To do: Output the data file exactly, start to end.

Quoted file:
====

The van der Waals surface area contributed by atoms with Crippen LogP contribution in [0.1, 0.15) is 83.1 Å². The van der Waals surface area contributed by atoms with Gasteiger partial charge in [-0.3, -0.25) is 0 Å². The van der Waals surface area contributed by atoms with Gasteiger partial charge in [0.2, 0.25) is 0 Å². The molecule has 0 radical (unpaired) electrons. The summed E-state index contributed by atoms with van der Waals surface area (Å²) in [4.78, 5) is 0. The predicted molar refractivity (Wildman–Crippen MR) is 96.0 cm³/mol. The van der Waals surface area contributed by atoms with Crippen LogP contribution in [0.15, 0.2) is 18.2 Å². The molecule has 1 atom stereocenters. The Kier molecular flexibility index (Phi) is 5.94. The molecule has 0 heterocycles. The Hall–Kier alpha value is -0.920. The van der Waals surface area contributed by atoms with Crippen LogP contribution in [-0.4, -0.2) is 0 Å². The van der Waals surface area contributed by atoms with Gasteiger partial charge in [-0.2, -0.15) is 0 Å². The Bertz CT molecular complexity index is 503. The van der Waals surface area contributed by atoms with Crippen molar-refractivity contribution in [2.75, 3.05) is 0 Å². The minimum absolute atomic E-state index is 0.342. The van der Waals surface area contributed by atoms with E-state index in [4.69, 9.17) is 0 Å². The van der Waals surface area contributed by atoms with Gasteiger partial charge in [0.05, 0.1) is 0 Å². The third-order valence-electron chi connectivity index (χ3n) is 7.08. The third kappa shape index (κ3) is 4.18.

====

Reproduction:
The van der Waals surface area contributed by atoms with Crippen LogP contribution in [0.1, 0.15) is 83.1 Å². The van der Waals surface area contributed by atoms with Gasteiger partial charge in [-0.3, -0.25) is 0 Å². The van der Waals surface area contributed by atoms with Gasteiger partial charge in [0.2, 0.25) is 0 Å². The molecule has 0 radical (unpaired) electrons. The summed E-state index contributed by atoms with van der Waals surface area (Å²) in [4.78, 5) is 0. The predicted molar refractivity (Wildman–Crippen MR) is 96.0 cm³/mol. The van der Waals surface area contributed by atoms with Crippen LogP contribution in [0.15, 0.2) is 18.2 Å². The molecule has 1 atom stereocenters. The Kier molecular flexibility index (Phi) is 5.94. The molecule has 0 heterocycles. The Hall–Kier alpha value is -0.920. The van der Waals surface area contributed by atoms with Crippen LogP contribution in [-0.4, -0.2) is 0 Å². The van der Waals surface area contributed by atoms with Gasteiger partial charge in [-0.2, -0.15) is 0 Å². The Bertz CT molecular complexity index is 503. The van der Waals surface area contributed by atoms with Crippen molar-refractivity contribution in [2.75, 3.05) is 0 Å². The minimum absolute atomic E-state index is 0.342. The van der Waals surface area contributed by atoms with E-state index in [4.69, 9.17) is 0 Å². The van der Waals surface area contributed by atoms with Gasteiger partial charge in [0.05, 0.1) is 0 Å². The third-order valence-electron chi connectivity index (χ3n) is 7.08. The third kappa shape index (κ3) is 4.18.